Vote for 'Free Ukraine' Inside the two-story House of Culture in the town of Tripolye [literally "three fields"] the community leaders were equally unanimous. Soviet council chairman Dmitri Petrovich Strogi, dressed nattily in a wool overcoat and felt hat, opined that his people were casting their votes for a "free Ukraine." Mr. Strogi echoed the common view that the Ukraine, the second richest Soviet republic, known for its rich black-earth agriculture, would prosper on its own. "The Ukraine is an extremely rich republic," he said. "We are capable of being well off." Many Ukrainians share the nationalists' view that their wealth has been siphoned off by a voracious "center." A flier printed by Rukh, the umbrella coalition of democratic and nationalist groups, proclaims, "Each year the Ukraine gives 18 to 20 percent of its national product to the empire." This is self-evident to the nearly 900 inhabitants of the Lenin's Testament Kolkhoz collective farm, a poor settlement of wood-frame houses and cow sheds amid a sea of early winter mud. Their produce disappears and they get "empty rubles" from Moscow, Rukh pollwatcher Alexei Kisilov complains. "Everybody knows this; everybody sees this," said mathematics teacher Vasili Mayevski, the head of the collective farms' election commission. "People are sick and tired of the union." Many Ukrainians were dismayed by the opposition to their independence from both Mr. Gorbachev and Russian President Boris Yeltsin. "How can they speak about democracy, about a voluntary union, on one hand, and on the other hand not want to let the Ukraine go?" asked Yuri Kramer, an engineering student at a Kiev polytechnic institute. "I just don't understand them." While some voices could be found in favor of continued economic union with the former Soviet republics, most Ukrainians believe they can meet their needs through direct ties to Russia and the other republics. "Maybe we need them and maybe they need us," Pridnieprovski collective farm chairman Anastas Lukyanetz says simply. The independence referendum, even though its outcome was hardly in doubt, seemed to generate far more interest than the hotly contested six-way race for president, the first free choice of a Ukrainian leader. All the presidential candidates favor independence, a separate Ukrainian currency and army, as well as market-based reforms. "People are more excited by the referendum," commented Anna Solanik, head of the election commission at Polling Place 20 in Kiev's Moscow region. "The president doesn't matter," the computer expert added.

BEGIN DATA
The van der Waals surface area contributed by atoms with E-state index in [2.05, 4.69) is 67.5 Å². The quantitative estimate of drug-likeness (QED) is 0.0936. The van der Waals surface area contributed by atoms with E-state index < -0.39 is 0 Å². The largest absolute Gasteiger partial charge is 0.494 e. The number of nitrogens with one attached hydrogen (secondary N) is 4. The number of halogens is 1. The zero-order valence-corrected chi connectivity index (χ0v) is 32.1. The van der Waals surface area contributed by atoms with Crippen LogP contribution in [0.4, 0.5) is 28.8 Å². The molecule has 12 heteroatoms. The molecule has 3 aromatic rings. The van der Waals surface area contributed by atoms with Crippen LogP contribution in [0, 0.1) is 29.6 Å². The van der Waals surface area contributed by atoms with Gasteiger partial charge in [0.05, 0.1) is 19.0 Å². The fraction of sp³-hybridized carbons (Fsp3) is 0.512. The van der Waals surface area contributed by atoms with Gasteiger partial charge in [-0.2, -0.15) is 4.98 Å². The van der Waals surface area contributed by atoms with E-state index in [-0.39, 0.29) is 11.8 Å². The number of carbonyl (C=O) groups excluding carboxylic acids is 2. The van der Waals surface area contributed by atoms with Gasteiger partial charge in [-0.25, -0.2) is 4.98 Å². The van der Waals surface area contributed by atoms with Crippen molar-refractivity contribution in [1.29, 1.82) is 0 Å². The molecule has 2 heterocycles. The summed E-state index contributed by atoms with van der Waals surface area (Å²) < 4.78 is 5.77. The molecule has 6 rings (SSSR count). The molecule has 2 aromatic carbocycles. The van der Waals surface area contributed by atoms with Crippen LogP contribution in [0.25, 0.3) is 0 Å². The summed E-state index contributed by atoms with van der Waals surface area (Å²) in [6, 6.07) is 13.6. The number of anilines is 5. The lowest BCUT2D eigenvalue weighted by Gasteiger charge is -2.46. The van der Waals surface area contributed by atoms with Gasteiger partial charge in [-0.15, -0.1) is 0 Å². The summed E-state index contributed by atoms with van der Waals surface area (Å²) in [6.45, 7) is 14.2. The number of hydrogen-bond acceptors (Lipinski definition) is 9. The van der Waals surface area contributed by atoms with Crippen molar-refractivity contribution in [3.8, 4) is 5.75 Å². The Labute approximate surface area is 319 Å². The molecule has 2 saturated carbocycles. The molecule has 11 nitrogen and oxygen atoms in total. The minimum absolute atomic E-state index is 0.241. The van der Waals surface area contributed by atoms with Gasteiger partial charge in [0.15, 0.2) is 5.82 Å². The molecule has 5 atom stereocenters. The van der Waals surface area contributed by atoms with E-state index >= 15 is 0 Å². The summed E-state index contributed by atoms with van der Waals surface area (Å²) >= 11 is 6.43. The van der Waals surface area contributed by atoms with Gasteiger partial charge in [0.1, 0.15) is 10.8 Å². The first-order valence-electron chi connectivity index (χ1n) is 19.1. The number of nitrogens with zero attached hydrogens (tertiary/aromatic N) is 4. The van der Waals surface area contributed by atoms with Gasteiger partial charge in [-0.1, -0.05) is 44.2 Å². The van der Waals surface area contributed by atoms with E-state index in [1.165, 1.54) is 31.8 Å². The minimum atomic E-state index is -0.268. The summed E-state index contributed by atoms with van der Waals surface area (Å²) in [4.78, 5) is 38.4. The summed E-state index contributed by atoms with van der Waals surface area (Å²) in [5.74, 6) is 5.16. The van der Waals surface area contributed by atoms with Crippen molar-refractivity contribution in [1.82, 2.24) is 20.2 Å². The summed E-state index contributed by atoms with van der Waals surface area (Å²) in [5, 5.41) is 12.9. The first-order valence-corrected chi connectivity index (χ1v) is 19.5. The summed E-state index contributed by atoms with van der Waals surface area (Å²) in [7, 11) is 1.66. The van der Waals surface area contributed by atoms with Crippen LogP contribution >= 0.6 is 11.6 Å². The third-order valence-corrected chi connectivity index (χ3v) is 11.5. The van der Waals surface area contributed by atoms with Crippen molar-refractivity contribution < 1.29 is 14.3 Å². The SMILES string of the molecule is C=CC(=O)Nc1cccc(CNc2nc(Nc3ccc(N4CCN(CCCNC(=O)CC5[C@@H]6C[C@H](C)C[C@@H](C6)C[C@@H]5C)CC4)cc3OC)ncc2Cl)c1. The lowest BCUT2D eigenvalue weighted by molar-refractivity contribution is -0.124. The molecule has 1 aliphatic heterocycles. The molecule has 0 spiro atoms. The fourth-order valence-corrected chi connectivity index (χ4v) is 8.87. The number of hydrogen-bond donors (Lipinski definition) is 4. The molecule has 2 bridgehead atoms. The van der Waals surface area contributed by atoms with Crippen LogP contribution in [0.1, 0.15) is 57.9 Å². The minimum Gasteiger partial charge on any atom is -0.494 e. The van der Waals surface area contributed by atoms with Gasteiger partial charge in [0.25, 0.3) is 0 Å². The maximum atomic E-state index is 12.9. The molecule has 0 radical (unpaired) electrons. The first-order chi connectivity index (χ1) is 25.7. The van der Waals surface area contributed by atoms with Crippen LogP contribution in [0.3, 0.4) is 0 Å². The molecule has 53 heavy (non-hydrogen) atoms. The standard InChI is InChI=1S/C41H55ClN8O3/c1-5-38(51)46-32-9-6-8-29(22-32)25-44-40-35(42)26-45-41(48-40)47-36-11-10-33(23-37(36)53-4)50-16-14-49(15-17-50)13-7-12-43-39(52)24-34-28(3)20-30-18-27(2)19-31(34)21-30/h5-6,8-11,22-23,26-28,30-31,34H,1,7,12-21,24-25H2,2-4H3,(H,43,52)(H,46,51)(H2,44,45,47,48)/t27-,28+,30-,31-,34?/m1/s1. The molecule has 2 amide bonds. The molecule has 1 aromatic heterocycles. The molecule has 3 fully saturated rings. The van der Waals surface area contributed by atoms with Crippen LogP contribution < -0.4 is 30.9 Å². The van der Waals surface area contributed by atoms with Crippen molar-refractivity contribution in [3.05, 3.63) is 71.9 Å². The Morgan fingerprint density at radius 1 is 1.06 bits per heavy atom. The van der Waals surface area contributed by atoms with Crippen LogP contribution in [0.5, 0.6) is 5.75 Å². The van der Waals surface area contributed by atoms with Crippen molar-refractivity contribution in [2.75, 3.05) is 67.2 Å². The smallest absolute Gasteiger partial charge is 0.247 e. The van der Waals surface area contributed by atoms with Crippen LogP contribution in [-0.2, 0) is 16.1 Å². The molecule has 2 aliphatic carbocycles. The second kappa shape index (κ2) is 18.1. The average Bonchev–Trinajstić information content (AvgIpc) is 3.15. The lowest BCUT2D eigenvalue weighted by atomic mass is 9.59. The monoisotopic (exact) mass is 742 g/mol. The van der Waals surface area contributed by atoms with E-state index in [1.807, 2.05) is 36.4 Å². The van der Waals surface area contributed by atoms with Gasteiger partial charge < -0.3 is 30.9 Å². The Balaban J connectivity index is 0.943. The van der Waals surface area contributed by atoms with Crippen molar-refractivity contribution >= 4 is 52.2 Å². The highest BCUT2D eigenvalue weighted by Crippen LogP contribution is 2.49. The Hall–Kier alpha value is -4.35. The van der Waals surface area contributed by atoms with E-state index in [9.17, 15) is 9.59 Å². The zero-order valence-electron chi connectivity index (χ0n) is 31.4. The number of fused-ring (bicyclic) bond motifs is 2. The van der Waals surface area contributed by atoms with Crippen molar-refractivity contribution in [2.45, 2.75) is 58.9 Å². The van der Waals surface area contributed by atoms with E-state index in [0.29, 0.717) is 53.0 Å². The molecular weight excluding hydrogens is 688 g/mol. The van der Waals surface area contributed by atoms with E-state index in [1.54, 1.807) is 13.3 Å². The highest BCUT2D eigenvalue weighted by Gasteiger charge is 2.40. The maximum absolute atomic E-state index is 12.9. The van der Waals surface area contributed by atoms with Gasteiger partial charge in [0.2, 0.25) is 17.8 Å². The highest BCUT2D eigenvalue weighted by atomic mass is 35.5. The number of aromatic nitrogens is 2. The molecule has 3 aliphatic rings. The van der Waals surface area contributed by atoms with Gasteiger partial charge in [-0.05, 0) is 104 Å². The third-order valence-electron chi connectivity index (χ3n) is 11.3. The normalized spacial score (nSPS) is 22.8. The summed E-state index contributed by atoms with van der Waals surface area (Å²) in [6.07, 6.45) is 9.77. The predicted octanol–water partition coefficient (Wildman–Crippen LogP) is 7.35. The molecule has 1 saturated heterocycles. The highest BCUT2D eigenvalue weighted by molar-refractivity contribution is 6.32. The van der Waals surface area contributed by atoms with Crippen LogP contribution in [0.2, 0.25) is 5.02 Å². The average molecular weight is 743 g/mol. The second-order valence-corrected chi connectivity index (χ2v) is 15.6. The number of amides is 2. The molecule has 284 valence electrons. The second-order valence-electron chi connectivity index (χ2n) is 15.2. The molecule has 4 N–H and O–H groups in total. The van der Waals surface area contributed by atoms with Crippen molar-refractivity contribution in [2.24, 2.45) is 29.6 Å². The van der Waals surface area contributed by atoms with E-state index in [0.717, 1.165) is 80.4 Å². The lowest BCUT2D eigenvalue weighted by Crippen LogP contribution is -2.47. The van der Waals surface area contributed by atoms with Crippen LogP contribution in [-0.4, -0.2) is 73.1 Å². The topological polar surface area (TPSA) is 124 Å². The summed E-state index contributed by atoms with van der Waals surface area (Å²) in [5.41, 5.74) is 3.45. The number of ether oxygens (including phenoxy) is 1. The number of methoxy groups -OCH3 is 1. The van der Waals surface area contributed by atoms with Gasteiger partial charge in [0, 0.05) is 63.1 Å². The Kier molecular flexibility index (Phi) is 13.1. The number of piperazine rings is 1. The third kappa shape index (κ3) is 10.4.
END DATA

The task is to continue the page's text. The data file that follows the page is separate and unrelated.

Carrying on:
Stable alternative Kravchuk seemed to benefit most from this, offering himself as a more stable alternative among a range of nationalist choices. Sources at Kravchuk's headquarters say he won a 62 percent majority. The runner-up, Rukh candidate Vyacheslav Chernovil, is a longtime anti-Communist, dissident who spent some 15 years in jail for his nationalist and democratic beliefs. Kravchuk is a former ideology chief of the Communist Party, who has proved adept at getting in front of the popular mood. In the countryside, Kravchuk's moderate image made him the clear favorite. "Most people support him, " said Ekaterina Ivan-ova, a teacher in Tripolye who wouldn't give her last name. "He is reasonable; he is thoughtful." In Kiev, Kravchuk is viewed with suspicion for his Communist past. "Kravchuk doesn't tell the truth; you can't trust him," said Army Pvt. Igor Lysak, a draftee soccer player serving in a "sports" unit. "He is 30 years in the [Communist] Party." Still, even among sophisticated Kiev city dwellers, Kravchuk won 56 percent, compared to Chernovil's 26 percent. "He knows the Communist system better and he knows ways out of it," said Kiev student Kramer. For Ukrainians, the first and most important step, independence, has been taken. Now, said welding instructor Yuri Barvinko at his Kiev polling station on Sunday, "We are waiting for Bush to congratulate us tomorrow."